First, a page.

Poster #: 124
Topic: Speech and language (incl. deficits)
Wednesday, Sep 9, 2015
Finding the origin of directionality effects in MMNs to phonetic contrasts
Amsterdam Centre for Language and Communication, University of Amsterdam, Amsterdam, Netherlands
Different MMN amplitudes depending on deviance direction are reported for speech sound contrasts and are argued to support abstract phonological representations (e.g. Eulitz & Lahiri, 2004). This study set out to establish whether the directionality effect in the MMN to the vowel contrast [o]-[ø] could be replicated and whether it could be explained by spectral properties of the vowels rather than abstract phonological concepts.
In this experiment, the vowels differed only in frequency of the second formant, 793 Hz for [o] versus 1417 Hz for [ø]. Two types of control stimuli were created: sinusoids matching the formant frequencies, and non-speech sounds matching the spectral envelope of the vowels but containing only harmonics within the spectral band of the critical formant. For each stimulus type (sinusoid, spectral band, vowel), two oddball blocks were created using either the high or the low F2 stimulus as a deviant (probability 0.09). EEG was recorded from 64 scalp locations while participants watched a silent subtitled film. MMN amplitudes at Fz were calculated in a 40 ms window centered around the grand average minimum of the difference waves in all 6 conditions.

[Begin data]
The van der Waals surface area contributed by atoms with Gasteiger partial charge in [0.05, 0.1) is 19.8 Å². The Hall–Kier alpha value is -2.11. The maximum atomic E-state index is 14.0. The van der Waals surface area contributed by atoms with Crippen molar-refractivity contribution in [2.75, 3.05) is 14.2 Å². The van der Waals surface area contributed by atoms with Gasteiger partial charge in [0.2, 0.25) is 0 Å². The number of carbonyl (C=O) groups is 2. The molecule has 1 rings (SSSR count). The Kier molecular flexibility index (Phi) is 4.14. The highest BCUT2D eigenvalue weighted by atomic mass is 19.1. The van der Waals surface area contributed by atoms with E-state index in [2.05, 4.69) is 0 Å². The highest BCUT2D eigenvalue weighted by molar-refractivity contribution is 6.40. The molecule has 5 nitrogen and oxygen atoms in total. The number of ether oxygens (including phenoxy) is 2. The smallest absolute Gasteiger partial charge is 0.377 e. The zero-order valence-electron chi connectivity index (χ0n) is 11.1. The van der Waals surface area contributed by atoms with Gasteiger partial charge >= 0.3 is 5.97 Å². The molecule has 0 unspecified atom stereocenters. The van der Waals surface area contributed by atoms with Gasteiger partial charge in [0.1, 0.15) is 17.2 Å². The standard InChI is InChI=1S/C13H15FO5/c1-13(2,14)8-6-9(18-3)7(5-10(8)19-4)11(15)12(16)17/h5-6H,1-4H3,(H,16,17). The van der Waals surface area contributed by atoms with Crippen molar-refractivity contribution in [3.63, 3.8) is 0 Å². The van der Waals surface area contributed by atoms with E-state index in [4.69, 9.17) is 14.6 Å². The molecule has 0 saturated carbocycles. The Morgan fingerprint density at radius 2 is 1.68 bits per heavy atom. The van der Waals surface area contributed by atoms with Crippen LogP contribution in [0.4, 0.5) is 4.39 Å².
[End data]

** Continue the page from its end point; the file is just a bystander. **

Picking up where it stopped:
Preliminary inspection of the data of the first 10 participants suggests that high F2 vowels evoke larger MMNs than low F2 vowels, replicating the original pattern. A similar pattern appears for the spectral band stimuli, but not for the sinusoids. Testing the statistical significance of the MMN data will only be carried out once the planned sample of 24 participants is completed.